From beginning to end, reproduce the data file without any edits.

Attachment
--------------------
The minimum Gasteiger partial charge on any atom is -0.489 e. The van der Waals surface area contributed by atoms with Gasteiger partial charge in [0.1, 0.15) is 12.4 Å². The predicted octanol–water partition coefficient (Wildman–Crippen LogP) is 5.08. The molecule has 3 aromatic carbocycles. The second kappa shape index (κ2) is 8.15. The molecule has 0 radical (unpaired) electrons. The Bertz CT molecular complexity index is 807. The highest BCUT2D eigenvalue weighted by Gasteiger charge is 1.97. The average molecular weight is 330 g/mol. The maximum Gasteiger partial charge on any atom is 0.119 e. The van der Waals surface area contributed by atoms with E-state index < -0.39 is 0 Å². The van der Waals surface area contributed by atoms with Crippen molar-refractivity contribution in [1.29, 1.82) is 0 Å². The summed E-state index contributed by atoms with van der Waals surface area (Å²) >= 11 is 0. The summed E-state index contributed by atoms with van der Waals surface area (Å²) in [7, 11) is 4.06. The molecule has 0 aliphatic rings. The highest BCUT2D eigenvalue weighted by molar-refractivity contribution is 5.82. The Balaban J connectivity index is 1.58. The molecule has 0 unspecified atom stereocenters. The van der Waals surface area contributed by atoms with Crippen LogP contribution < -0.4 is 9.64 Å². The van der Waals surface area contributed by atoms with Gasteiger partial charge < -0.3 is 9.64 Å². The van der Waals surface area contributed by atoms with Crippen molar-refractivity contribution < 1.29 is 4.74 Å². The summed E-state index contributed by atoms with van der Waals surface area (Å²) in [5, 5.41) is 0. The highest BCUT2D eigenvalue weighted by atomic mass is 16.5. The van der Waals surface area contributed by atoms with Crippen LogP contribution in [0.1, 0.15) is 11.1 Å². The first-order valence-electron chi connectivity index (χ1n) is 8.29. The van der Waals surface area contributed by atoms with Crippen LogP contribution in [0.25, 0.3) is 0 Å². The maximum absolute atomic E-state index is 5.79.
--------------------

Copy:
The minimum Gasteiger partial charge on any atom is -0.489 e. The van der Waals surface area contributed by atoms with Gasteiger partial charge in [0.1, 0.15) is 12.4 Å². The predicted octanol–water partition coefficient (Wildman–Crippen LogP) is 5.08. The molecule has 3 aromatic carbocycles. The second kappa shape index (κ2) is 8.15. The molecule has 0 radical (unpaired) electrons. The Bertz CT molecular complexity index is 807. The highest BCUT2D eigenvalue weighted by Gasteiger charge is 1.97. The average molecular weight is 330 g/mol. The maximum Gasteiger partial charge on any atom is 0.119 e. The van der Waals surface area contributed by atoms with E-state index < -0.39 is 0 Å². The van der Waals surface area contributed by atoms with Crippen molar-refractivity contribution in [1.29, 1.82) is 0 Å². The summed E-state index contributed by atoms with van der Waals surface area (Å²) >= 11 is 0. The summed E-state index contributed by atoms with van der Waals surface area (Å²) in [7, 11) is 4.06. The molecule has 0 aliphatic rings. The highest BCUT2D eigenvalue weighted by molar-refractivity contribution is 5.82. The Balaban J connectivity index is 1.58. The molecule has 0 unspecified atom stereocenters. The van der Waals surface area contributed by atoms with Crippen LogP contribution < -0.4 is 9.64 Å². The van der Waals surface area contributed by atoms with Gasteiger partial charge < -0.3 is 9.64 Å². The van der Waals surface area contributed by atoms with Crippen molar-refractivity contribution < 1.29 is 4.74 Å². The summed E-state index contributed by atoms with van der Waals surface area (Å²) in [5, 5.41) is 0. The highest BCUT2D eigenvalue weighted by atomic mass is 16.5. The van der Waals surface area contributed by atoms with Crippen LogP contribution in [0.1, 0.15) is 11.1 Å². The first-order valence-electron chi connectivity index (χ1n) is 8.29. The van der Waals surface area contributed by atoms with Crippen LogP contribution in [0.25, 0.3) is 0 Å². The maximum absolute atomic E-state index is 5.79.